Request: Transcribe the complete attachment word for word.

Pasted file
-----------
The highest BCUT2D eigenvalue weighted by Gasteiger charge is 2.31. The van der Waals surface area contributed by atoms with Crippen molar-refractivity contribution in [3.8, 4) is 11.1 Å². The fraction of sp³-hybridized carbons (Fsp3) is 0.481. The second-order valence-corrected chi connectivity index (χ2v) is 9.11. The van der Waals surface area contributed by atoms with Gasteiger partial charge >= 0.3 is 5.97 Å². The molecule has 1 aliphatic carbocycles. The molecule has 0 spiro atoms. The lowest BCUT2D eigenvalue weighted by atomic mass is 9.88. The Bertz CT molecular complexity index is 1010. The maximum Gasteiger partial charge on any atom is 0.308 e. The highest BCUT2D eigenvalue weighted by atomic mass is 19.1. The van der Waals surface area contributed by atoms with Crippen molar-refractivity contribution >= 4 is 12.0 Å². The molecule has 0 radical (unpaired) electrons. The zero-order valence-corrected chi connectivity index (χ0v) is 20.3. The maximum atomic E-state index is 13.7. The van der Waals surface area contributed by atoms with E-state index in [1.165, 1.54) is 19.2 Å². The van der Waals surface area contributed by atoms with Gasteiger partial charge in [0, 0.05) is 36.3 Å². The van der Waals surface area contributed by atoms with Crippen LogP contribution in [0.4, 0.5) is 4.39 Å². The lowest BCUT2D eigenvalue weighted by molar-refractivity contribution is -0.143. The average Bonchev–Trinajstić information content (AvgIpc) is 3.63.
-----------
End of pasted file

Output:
The highest BCUT2D eigenvalue weighted by Gasteiger charge is 2.31. The van der Waals surface area contributed by atoms with Crippen molar-refractivity contribution in [3.8, 4) is 11.1 Å². The fraction of sp³-hybridized carbons (Fsp3) is 0.481. The second-order valence-corrected chi connectivity index (χ2v) is 9.11. The van der Waals surface area contributed by atoms with Gasteiger partial charge >= 0.3 is 5.97 Å². The molecule has 1 aliphatic carbocycles. The molecule has 0 spiro atoms. The lowest BCUT2D eigenvalue weighted by atomic mass is 9.88. The Bertz CT molecular complexity index is 1010. The maximum Gasteiger partial charge on any atom is 0.308 e. The highest BCUT2D eigenvalue weighted by atomic mass is 19.1. The van der Waals surface area contributed by atoms with Crippen molar-refractivity contribution >= 4 is 12.0 Å². The molecule has 0 radical (unpaired) electrons. The zero-order valence-corrected chi connectivity index (χ0v) is 20.3. The maximum atomic E-state index is 13.7. The van der Waals surface area contributed by atoms with E-state index in [1.165, 1.54) is 19.2 Å². The van der Waals surface area contributed by atoms with Gasteiger partial charge in [0, 0.05) is 36.3 Å². The van der Waals surface area contributed by atoms with Crippen LogP contribution in [0.4, 0.5) is 4.39 Å². The lowest BCUT2D eigenvalue weighted by molar-refractivity contribution is -0.143. The average Bonchev–Trinajstić information content (AvgIpc) is 3.63.